It’s said (I believe by, again, Valente) that readers will forgive your work for including one of these three things: a wholly unrecognizable world, strange and dense prose, or a complex, convoluted structure. You can do any one of these three and still sell very well. Two of three, and yes, you’ll be a harder sell. Three of three, and you are probably writing a niche book.

So I choose one or two, and compromise on the third. Then I focus hard on the story itself, because that’s why readers are here, really – ideas and gender fluidity and polyamorous cultures are great, but if there’s no story driving the reader, none of it matters outside of academia.

The fact that your characters are transgender, pansexual, not white, and you deal with themes of genocide, identity, and betrayal? Readers care less about that than trolling internet comments might make you think. Readers are still, even now, most interested in a good story. Write a good story, and you can push up through the heap, nurturing your audience as you go. Create a mailing list where folks can subscribe and get links and news about your latest stories. Find a social platform you like – Facebook, Twitter, whatever – and have fun there talking about what it is you’re passionate about. I hear all the time from folks that being online doesn’t sell books, which is fine to say if you’ve got the support of a major publishing house, and you’re a major title with a major marketing budget. But if you’re writing at the margins, you aren’t going to start with that. This is where social media and online discourse work in favor of those without access to traditional budgets and channels.

Is it going to be difficult to convince people there’s an audience for what you write? Yes. Still. But it’s not impossible. And I feel that needs to be said out loud to new writers who feel their voices and subject matter are forever marginalized: it is not impossible. Please write what you want. We need your voice.

I get email and comments all the time from people thanking me for writing about genderqueer characters, about gay and bisexual characters, about polyamorous societies, about worlds they really have never seen before. Writing about things people have never seen before in mainstream-ish SF and epic fantasy books, all mashed up together into one gloriously brilliant ride, is what I got into the business to do.  I wanted stories about these sorts of people to no longer be niche books, and to do that I needed to make them not only protagonists, but heroes in the very epic sense of the word… and they needed to be driving powerful stories.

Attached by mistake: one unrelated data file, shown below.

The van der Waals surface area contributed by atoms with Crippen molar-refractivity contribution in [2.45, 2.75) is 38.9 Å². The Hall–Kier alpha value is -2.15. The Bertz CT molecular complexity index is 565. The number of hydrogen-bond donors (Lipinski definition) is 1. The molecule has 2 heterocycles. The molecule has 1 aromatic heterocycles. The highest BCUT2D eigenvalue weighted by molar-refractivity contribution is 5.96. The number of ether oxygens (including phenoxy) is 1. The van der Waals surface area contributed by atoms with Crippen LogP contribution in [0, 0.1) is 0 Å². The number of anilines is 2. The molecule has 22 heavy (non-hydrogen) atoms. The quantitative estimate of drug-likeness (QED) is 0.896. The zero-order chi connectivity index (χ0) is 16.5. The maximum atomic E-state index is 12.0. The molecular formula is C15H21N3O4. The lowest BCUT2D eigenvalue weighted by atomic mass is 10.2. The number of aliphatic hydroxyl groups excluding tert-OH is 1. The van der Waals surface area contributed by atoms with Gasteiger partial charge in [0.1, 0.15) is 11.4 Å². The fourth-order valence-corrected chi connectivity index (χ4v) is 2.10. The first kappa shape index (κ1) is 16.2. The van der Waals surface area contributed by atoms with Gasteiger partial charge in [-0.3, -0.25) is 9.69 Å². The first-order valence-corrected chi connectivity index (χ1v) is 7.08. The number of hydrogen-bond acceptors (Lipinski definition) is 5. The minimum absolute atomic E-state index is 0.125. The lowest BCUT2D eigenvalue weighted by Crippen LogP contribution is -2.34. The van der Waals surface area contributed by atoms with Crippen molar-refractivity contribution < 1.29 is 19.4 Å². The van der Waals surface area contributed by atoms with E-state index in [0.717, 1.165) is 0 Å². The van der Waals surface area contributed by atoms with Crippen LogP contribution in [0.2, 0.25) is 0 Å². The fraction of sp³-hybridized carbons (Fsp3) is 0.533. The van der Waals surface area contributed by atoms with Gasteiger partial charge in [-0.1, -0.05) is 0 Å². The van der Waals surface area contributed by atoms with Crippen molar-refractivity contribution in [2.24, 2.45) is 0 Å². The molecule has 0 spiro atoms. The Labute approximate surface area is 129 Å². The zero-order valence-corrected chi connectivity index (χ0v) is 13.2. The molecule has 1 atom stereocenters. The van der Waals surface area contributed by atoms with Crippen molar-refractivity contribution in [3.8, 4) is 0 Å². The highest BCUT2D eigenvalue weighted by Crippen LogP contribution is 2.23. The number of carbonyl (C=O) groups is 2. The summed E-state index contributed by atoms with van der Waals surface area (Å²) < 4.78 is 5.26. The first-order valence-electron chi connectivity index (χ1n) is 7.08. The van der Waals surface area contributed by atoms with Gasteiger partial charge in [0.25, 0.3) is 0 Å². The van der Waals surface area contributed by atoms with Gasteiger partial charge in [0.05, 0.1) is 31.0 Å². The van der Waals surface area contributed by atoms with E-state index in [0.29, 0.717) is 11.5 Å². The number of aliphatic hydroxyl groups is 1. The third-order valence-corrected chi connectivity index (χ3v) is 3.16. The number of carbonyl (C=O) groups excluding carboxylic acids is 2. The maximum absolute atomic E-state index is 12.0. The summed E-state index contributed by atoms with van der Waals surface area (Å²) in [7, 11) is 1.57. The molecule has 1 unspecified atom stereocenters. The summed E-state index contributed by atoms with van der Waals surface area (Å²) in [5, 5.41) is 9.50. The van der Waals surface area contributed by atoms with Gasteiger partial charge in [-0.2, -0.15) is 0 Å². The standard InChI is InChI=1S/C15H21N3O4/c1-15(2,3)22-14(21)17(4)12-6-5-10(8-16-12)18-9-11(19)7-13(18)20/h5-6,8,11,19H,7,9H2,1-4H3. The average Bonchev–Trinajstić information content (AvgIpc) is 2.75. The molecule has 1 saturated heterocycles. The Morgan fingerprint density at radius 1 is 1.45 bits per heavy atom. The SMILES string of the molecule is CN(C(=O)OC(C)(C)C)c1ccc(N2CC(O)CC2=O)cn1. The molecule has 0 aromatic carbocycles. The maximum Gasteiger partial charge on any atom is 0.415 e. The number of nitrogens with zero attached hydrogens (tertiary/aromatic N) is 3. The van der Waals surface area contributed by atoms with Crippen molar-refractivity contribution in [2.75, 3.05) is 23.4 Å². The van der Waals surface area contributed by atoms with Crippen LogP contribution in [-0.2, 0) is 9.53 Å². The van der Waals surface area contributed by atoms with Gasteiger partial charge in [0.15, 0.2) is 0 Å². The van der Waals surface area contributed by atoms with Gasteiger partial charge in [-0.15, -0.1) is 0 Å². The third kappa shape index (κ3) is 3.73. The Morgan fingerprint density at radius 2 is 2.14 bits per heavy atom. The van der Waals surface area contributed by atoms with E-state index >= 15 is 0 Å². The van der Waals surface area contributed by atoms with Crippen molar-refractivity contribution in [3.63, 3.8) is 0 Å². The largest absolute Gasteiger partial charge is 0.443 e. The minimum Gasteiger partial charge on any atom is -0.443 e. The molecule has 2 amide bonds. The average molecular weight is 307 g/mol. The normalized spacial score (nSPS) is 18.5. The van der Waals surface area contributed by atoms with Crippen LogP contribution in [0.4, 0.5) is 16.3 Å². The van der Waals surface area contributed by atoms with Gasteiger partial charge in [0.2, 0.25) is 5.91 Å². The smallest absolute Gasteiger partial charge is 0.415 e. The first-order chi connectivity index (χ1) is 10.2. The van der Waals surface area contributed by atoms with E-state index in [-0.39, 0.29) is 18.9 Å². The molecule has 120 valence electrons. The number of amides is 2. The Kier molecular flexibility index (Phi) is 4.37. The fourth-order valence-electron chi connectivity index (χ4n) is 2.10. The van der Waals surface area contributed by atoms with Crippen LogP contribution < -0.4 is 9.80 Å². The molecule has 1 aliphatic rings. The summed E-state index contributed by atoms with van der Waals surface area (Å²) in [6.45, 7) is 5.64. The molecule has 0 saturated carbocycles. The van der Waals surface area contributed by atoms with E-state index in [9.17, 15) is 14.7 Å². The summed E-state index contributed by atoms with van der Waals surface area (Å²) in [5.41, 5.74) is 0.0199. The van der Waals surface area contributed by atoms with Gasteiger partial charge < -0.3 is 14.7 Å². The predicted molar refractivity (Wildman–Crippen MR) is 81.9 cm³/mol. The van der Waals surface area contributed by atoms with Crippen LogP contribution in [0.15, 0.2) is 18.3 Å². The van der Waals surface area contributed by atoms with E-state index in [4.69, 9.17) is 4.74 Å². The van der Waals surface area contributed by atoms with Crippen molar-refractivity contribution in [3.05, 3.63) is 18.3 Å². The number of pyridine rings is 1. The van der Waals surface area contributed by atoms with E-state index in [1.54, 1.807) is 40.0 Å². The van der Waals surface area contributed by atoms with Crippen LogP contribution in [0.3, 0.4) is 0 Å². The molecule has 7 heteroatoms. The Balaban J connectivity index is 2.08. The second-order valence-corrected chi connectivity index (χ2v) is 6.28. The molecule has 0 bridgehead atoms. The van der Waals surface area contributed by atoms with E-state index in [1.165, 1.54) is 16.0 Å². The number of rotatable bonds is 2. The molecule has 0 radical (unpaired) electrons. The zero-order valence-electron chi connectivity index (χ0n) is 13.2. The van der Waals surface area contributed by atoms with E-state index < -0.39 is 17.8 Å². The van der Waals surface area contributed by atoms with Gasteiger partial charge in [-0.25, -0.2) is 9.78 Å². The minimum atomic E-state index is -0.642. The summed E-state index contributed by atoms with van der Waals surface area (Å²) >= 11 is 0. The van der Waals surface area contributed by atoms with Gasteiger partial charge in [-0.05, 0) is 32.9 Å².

It’s true that sometimes I pitched my books as being something they weren’t, exactly. I chose the best of the bad fits. I said my weird bugpunk science fiction/fantasy noir novel was just science fiction.  I said that The Mirror Empire and Empire Ascendant – the genderbending, parallel universe swapping satellite magic fantasy – was just… epic fantasy. Sometimes you just pick the best of their boxes, and you parade around in front of the publishing industry as if they truly do fit, and you hope they don’t notice that you don’t. You hope they let you slip through so that your readers, the people you really wrote all this mad stuff for, can find you.

I won’t say that it isn’t still tough to keep in this wedge I’ve got in the door of the publishing machine right now. But the thing is, even if the door closes, I’ll have nurtured a core audience that I can always go back to, one that will always help me keep pushing in from the outside.

So in that sense, maybe, that editor was right, all those years ago. I’ve found the people who love my work. And the truth is that I’d never have found them if I was just trying to write the next McBook. I’d have made myself miserable writing more and more watered down books, trying to write just like everyone else, when what I really needed to do was learn how to tell a story, and learn how to talk to the readers who needed those stories most.


(Editor’s note: Kameron Hurley’s new novel Empire Ascendant, the second volume of her Worldbreaker Saga, was released on October 6 and is now available from all fine booksellers. For more of Kameron’s thoughts on writing, please check out her Uncanny Magazine essay “I Don’t Care About Your MFA: On Writing vs. Storytelling)

Uncanny Magazine Issue 6 Cover and Table of Contents!

All of the content will be available in the eBook version on the day of release.

The free online content will be released in 2 stages- half on day of release and half on October 6.

Don’t forget eBook Subscriptions to Uncanny Magazine are available from Weightless Books, and you can support us on our Patreon.

This is the FINAL ISSUE funded by our Uncanny Magazine Year One Kickstarter.

We are still running the Uncanny Magazine Year Two Kickstarter. Please consider supporting Uncanny so we can continue to bring you phenomenal stories, essays, poems, and interviews.


Uncanny Magazine Issue 6 Table of Contents

Cover Artist

Matthew Dow Smith


The Uncanny Valley

New Fiction

Paul Cornell- “Find a Way Home” (Our first Middle-Grade story!) (9/1)
Isabel Yap- “The Oiran’s Song” (A Novelette!) (9/1)

Liz Argall and Kenneth Schneyer- “The Sisters’ Line” (10/6)
Keffy R. M. Kehrli- “And Never Mind the Watching Ones” (A Novelette!) (10/6)


N. K. Jemisin- “Sinners, Saints, Dragons, and Haints, in the City Beneath the Still Waters” (9/1)


Michi Trota- “Diversity Panels Are the Beginning, Not the End” (9/1)
Steven H Silver- “A Brief History of MidAmeriCon” (9/1)

Diana M. Pho – “Suspended Beliefs: Verisimilitude vs. Accuracy” (10/6)